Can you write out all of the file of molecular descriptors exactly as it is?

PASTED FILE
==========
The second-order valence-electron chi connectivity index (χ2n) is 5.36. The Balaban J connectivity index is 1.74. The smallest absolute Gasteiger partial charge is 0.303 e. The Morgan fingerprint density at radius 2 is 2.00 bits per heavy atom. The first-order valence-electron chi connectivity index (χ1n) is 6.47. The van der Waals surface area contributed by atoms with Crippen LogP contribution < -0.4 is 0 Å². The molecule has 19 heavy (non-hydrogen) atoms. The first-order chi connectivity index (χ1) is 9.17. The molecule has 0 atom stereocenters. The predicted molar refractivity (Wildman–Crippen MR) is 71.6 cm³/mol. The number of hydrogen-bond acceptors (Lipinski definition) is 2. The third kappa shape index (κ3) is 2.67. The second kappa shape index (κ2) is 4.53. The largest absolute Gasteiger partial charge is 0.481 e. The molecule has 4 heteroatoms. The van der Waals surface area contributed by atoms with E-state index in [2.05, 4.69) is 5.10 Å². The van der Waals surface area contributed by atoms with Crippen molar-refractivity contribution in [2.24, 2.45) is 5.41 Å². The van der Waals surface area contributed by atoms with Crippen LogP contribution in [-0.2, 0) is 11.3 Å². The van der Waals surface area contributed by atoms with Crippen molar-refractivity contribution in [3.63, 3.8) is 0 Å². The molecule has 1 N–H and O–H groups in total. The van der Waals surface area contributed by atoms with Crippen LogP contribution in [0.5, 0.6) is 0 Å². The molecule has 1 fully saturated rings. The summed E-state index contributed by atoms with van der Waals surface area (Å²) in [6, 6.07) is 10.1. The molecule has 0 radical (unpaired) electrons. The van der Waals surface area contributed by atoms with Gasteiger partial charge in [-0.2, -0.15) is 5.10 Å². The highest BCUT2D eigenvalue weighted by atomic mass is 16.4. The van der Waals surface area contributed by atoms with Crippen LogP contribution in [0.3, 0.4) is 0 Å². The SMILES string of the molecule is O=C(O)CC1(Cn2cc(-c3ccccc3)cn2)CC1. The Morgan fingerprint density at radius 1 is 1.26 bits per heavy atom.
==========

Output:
The second-order valence-electron chi connectivity index (χ2n) is 5.36. The Balaban J connectivity index is 1.74. The smallest absolute Gasteiger partial charge is 0.303 e. The Morgan fingerprint density at radius 2 is 2.00 bits per heavy atom. The first-order valence-electron chi connectivity index (χ1n) is 6.47. The van der Waals surface area contributed by atoms with Crippen LogP contribution < -0.4 is 0 Å². The molecule has 19 heavy (non-hydrogen) atoms. The first-order chi connectivity index (χ1) is 9.17. The molecule has 0 atom stereocenters. The predicted molar refractivity (Wildman–Crippen MR) is 71.6 cm³/mol. The number of hydrogen-bond acceptors (Lipinski definition) is 2. The third kappa shape index (κ3) is 2.67. The second kappa shape index (κ2) is 4.53. The largest absolute Gasteiger partial charge is 0.481 e. The molecule has 4 heteroatoms. The van der Waals surface area contributed by atoms with E-state index in [2.05, 4.69) is 5.10 Å². The van der Waals surface area contributed by atoms with Crippen molar-refractivity contribution in [2.24, 2.45) is 5.41 Å². The van der Waals surface area contributed by atoms with Crippen LogP contribution in [-0.2, 0) is 11.3 Å². The van der Waals surface area contributed by atoms with Crippen molar-refractivity contribution in [3.63, 3.8) is 0 Å². The molecule has 1 N–H and O–H groups in total. The van der Waals surface area contributed by atoms with Crippen LogP contribution in [0.5, 0.6) is 0 Å². The molecule has 1 fully saturated rings. The summed E-state index contributed by atoms with van der Waals surface area (Å²) in [6, 6.07) is 10.1. The molecule has 0 radical (unpaired) electrons. The van der Waals surface area contributed by atoms with Gasteiger partial charge in [-0.2, -0.15) is 5.10 Å². The highest BCUT2D eigenvalue weighted by atomic mass is 16.4. The van der Waals surface area contributed by atoms with Crippen LogP contribution in [0.3, 0.4) is 0 Å². The SMILES string of the molecule is O=C(O)CC1(Cn2cc(-c3ccccc3)cn2)CC1. The Morgan fingerprint density at radius 1 is 1.26 bits per heavy atom.